The Real Reason You Will See More Avocados At The Grocery Store

If you had a moment in time for the Avocados From Mexico jingle to leave your brain, get ready for the catchy song to renew its lease on your headspace. After years of produce drama, Fresh Fruit Portal reports that the Mexican state of Jalisco received USDA approval to begin exporting avocados to the United States.

As the leading marketer of avocados in the U.S., Avocados From Mexico (AFM) notes that average Americans eat eight pounds of the nutrient-rich fruit per person annually. In 2018, AFM exported 2.5 billion pounds of avocados to the United States, and demand has only increased since then. According to Food & Wine, 89% of the 1.2 million metric tons of avocados imported in 2021 came from Mexico, mainly from Michoacán.

Relations between Mexican avocado exporters and the U.S. are ripe with controversy. Avocado exports from Jalisco were originally slated to begin in 2016, but were halted by the U.S. in a move that Mexican avocado representatives characterized as a play to gain access to the Mexican potato market. When a USDA employee was threatened while conducting avocado plant inspections in February 2022, a short-lived avocado ban had guacamole fans fretting over the fate of their favorite dip. With safety concerns assuaged and supposed ulterior motives resolved, imports of avocados from Jalisco might have a big effect on an already economically huge market.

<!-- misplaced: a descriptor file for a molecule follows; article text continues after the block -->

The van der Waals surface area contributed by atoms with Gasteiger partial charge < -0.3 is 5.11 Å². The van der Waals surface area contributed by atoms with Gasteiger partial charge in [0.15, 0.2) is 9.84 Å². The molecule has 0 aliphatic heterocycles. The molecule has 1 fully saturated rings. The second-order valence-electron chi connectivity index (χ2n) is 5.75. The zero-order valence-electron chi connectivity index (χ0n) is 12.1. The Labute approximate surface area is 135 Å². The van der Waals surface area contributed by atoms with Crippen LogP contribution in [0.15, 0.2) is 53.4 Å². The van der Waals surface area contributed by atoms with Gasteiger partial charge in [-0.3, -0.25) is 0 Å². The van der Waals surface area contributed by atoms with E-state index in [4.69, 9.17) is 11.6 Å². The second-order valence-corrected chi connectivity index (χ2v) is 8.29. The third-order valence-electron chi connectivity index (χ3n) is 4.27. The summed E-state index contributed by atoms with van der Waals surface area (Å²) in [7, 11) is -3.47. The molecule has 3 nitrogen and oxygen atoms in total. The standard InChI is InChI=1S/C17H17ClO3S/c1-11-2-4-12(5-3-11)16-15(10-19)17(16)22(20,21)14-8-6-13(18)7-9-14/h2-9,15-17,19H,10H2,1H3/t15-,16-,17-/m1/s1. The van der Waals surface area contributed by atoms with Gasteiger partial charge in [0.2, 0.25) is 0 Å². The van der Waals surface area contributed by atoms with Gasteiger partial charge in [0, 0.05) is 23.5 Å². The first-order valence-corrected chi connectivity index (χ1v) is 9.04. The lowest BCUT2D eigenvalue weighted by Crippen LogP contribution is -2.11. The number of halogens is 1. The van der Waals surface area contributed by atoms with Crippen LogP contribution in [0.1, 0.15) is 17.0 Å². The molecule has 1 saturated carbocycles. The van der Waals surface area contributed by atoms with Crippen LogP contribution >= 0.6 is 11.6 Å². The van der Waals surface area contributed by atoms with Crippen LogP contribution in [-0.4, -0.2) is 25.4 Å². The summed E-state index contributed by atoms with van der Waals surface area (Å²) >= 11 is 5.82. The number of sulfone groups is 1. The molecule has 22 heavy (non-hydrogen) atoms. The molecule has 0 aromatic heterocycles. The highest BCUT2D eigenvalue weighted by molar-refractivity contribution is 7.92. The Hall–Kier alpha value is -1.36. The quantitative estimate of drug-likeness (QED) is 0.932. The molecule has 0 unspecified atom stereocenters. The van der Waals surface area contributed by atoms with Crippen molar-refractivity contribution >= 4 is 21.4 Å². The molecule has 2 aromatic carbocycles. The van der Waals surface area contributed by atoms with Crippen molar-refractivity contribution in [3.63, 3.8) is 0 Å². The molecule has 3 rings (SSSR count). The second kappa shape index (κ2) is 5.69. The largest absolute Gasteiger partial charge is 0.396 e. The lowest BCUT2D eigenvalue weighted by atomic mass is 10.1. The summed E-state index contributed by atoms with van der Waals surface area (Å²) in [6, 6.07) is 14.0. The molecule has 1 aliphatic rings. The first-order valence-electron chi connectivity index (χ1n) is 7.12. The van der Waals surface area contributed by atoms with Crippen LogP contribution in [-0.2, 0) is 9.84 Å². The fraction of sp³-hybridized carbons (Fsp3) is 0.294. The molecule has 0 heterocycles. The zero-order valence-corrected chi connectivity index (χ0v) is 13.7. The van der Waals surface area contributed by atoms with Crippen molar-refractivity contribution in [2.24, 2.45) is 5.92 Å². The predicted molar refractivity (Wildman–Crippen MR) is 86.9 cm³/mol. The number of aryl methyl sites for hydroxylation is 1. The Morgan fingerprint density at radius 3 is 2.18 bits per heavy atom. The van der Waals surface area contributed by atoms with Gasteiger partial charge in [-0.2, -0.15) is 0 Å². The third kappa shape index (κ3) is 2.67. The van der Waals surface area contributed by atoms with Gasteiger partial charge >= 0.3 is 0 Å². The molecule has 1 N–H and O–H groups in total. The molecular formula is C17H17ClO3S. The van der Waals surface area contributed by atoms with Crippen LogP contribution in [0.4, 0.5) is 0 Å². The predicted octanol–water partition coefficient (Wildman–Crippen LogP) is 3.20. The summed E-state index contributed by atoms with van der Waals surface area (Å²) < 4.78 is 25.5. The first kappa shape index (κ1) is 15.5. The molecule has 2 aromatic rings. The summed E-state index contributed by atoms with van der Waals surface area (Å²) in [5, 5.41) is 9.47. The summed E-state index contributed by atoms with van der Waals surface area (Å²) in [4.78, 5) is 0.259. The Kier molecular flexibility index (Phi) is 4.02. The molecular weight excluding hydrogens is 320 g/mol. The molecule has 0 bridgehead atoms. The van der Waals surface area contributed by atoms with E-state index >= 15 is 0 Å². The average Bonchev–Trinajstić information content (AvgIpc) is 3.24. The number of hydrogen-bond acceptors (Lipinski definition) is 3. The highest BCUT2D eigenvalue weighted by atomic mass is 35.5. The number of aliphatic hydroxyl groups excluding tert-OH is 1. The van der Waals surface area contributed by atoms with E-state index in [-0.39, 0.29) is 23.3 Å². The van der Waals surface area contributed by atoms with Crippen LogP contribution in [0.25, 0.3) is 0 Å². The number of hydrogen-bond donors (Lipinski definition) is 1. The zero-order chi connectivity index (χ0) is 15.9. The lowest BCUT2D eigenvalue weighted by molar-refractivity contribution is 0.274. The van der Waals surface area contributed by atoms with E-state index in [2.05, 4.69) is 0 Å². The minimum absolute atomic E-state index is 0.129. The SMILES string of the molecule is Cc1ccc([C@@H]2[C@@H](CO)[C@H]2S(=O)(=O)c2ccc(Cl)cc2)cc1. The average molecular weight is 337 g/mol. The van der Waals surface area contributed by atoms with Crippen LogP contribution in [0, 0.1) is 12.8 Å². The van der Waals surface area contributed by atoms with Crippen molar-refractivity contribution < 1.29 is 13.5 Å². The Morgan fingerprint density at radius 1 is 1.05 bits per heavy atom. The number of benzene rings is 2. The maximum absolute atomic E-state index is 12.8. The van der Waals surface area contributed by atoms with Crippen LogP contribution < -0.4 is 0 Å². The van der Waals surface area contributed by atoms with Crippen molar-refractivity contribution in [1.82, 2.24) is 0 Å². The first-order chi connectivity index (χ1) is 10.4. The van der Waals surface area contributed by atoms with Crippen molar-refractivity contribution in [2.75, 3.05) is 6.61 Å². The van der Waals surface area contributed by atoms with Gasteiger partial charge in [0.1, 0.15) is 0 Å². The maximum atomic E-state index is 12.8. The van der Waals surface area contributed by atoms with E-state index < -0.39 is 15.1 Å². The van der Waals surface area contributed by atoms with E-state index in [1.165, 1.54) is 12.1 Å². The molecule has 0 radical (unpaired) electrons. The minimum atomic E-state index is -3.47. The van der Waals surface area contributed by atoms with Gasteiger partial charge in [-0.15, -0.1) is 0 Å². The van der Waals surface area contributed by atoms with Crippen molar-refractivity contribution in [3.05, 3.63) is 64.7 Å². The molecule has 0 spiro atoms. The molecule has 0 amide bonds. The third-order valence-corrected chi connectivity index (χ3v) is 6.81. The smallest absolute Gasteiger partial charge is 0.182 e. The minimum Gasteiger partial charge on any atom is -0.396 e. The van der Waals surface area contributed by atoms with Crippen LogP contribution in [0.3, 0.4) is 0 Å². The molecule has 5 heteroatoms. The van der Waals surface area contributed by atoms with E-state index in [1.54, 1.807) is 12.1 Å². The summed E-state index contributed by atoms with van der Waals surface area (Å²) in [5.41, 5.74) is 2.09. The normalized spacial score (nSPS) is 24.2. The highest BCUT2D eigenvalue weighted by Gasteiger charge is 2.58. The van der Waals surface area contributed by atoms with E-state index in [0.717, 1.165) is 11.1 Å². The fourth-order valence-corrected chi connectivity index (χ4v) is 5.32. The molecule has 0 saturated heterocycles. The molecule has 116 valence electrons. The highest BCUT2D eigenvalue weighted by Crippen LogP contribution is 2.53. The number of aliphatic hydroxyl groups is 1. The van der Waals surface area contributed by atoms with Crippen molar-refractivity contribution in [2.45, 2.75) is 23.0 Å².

U.S. approves avocado exports from Jalisco

Avocado lovers can expect their favorite fruit to be in stock at the grocery store after the USDA announced that it would allow the Jalisco region of Mexico to export avocados to the U.S. (per Cision PR Newswire). Avocado exports from Mexico were formerly limited to Michoacán, and Mexican officials are excited about the expansion of the market that will increase the availability of the popular fruit.

According to Healthy Avocado, Mexico is the world's largest avocado supplier, cultivating 144,000 hectares of the fruit. The Latin American country also benefits from a growing environment that allows each avocado tree to produce four blooms, making its harvest season almost year round. Expanding the approved export regions beyond Michoacán will ensure an influx of avocados to the U.S. marketplace all year long, especially during the summer months when the Jalisco growing region is in full swing.

Mexico Now states that after receiving approval from the USDA, producers in Jalisco plan to export 3,000 to 5,000 tons of avocados to the U.S. weekly. Fans of the "green gold" can rest assured that all their avocado recipes can go without substitute with the addition of a new export region.